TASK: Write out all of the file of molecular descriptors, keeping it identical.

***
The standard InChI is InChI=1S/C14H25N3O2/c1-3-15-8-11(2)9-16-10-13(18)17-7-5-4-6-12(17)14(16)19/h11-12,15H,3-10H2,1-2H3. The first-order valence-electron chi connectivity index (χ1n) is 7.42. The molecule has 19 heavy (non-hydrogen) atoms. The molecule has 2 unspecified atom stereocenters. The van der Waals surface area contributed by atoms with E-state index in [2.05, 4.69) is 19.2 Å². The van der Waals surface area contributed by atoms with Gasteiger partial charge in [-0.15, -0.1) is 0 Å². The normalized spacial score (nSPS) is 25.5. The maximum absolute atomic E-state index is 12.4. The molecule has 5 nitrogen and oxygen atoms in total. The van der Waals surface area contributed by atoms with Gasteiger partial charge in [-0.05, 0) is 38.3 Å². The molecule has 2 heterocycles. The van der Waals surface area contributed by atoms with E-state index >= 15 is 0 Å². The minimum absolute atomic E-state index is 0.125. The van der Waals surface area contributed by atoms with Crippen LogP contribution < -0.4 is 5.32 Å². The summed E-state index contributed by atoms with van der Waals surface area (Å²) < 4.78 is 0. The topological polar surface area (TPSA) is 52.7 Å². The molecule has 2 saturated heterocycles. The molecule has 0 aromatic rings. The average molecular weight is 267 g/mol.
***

The standard InChI is InChI=1S/C14H25N3O2/c1-3-15-8-11(2)9-16-10-13(18)17-7-5-4-6-12(17)14(16)19/h11-12,15H,3-10H2,1-2H3. The first-order valence-electron chi connectivity index (χ1n) is 7.42. The molecule has 19 heavy (non-hydrogen) atoms. The molecule has 2 unspecified atom stereocenters. The van der Waals surface area contributed by atoms with E-state index in [2.05, 4.69) is 19.2 Å². The van der Waals surface area contributed by atoms with Gasteiger partial charge in [-0.15, -0.1) is 0 Å². The normalized spacial score (nSPS) is 25.5. The maximum absolute atomic E-state index is 12.4. The molecule has 5 nitrogen and oxygen atoms in total. The van der Waals surface area contributed by atoms with Gasteiger partial charge in [-0.05, 0) is 38.3 Å². The molecule has 2 heterocycles. The van der Waals surface area contributed by atoms with E-state index >= 15 is 0 Å². The minimum absolute atomic E-state index is 0.125. The van der Waals surface area contributed by atoms with Crippen LogP contribution < -0.4 is 5.32 Å². The summed E-state index contributed by atoms with van der Waals surface area (Å²) < 4.78 is 0. The topological polar surface area (TPSA) is 52.7 Å². The molecule has 2 saturated heterocycles. The molecule has 0 aromatic rings. The average molecular weight is 267 g/mol.